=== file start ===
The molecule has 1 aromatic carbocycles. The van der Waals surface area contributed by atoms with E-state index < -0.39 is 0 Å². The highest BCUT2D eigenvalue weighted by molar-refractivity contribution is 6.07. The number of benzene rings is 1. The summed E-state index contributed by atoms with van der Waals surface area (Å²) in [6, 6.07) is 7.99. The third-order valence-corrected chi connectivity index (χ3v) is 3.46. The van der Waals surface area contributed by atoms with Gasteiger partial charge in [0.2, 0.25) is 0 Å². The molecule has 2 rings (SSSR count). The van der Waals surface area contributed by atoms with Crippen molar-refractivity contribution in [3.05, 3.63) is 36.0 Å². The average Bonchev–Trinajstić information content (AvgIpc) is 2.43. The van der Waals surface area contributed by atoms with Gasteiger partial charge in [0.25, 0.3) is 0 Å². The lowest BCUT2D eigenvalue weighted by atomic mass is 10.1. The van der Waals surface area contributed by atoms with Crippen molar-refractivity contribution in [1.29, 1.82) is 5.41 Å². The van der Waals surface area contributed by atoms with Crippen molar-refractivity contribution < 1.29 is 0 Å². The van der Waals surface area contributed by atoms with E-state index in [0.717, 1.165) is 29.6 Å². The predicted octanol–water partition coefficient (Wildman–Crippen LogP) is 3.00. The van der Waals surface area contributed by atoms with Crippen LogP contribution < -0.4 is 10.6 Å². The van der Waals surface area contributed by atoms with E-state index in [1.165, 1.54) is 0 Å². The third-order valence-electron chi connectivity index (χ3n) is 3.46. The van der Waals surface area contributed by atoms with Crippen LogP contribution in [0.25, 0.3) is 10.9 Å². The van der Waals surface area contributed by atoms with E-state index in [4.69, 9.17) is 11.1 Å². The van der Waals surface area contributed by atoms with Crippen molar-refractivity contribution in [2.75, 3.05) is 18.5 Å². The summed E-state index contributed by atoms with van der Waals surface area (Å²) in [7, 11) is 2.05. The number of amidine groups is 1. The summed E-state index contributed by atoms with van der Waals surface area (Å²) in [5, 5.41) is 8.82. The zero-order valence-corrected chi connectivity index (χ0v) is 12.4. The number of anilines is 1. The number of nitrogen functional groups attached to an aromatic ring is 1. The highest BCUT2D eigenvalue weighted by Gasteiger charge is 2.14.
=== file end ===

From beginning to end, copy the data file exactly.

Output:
The molecule has 1 aromatic carbocycles. The van der Waals surface area contributed by atoms with E-state index < -0.39 is 0 Å². The highest BCUT2D eigenvalue weighted by molar-refractivity contribution is 6.07. The number of benzene rings is 1. The summed E-state index contributed by atoms with van der Waals surface area (Å²) in [6, 6.07) is 7.99. The third-order valence-corrected chi connectivity index (χ3v) is 3.46. The van der Waals surface area contributed by atoms with Gasteiger partial charge in [0.2, 0.25) is 0 Å². The molecule has 2 rings (SSSR count). The van der Waals surface area contributed by atoms with Crippen molar-refractivity contribution in [3.05, 3.63) is 36.0 Å². The average Bonchev–Trinajstić information content (AvgIpc) is 2.43. The van der Waals surface area contributed by atoms with Gasteiger partial charge in [0.25, 0.3) is 0 Å². The lowest BCUT2D eigenvalue weighted by atomic mass is 10.1. The van der Waals surface area contributed by atoms with Crippen molar-refractivity contribution in [1.29, 1.82) is 5.41 Å². The van der Waals surface area contributed by atoms with Crippen molar-refractivity contribution < 1.29 is 0 Å². The van der Waals surface area contributed by atoms with E-state index in [0.717, 1.165) is 29.6 Å². The predicted octanol–water partition coefficient (Wildman–Crippen LogP) is 3.00. The van der Waals surface area contributed by atoms with Crippen LogP contribution < -0.4 is 10.6 Å². The van der Waals surface area contributed by atoms with E-state index in [1.165, 1.54) is 0 Å². The third-order valence-electron chi connectivity index (χ3n) is 3.46. The van der Waals surface area contributed by atoms with Crippen LogP contribution in [0.25, 0.3) is 10.9 Å². The van der Waals surface area contributed by atoms with E-state index in [4.69, 9.17) is 11.1 Å². The van der Waals surface area contributed by atoms with Crippen molar-refractivity contribution in [2.75, 3.05) is 18.5 Å². The summed E-state index contributed by atoms with van der Waals surface area (Å²) in [7, 11) is 2.05. The number of amidine groups is 1. The summed E-state index contributed by atoms with van der Waals surface area (Å²) in [5, 5.41) is 8.82. The zero-order valence-corrected chi connectivity index (χ0v) is 12.4. The number of anilines is 1. The number of nitrogen functional groups attached to an aromatic ring is 1. The highest BCUT2D eigenvalue weighted by Gasteiger charge is 2.14.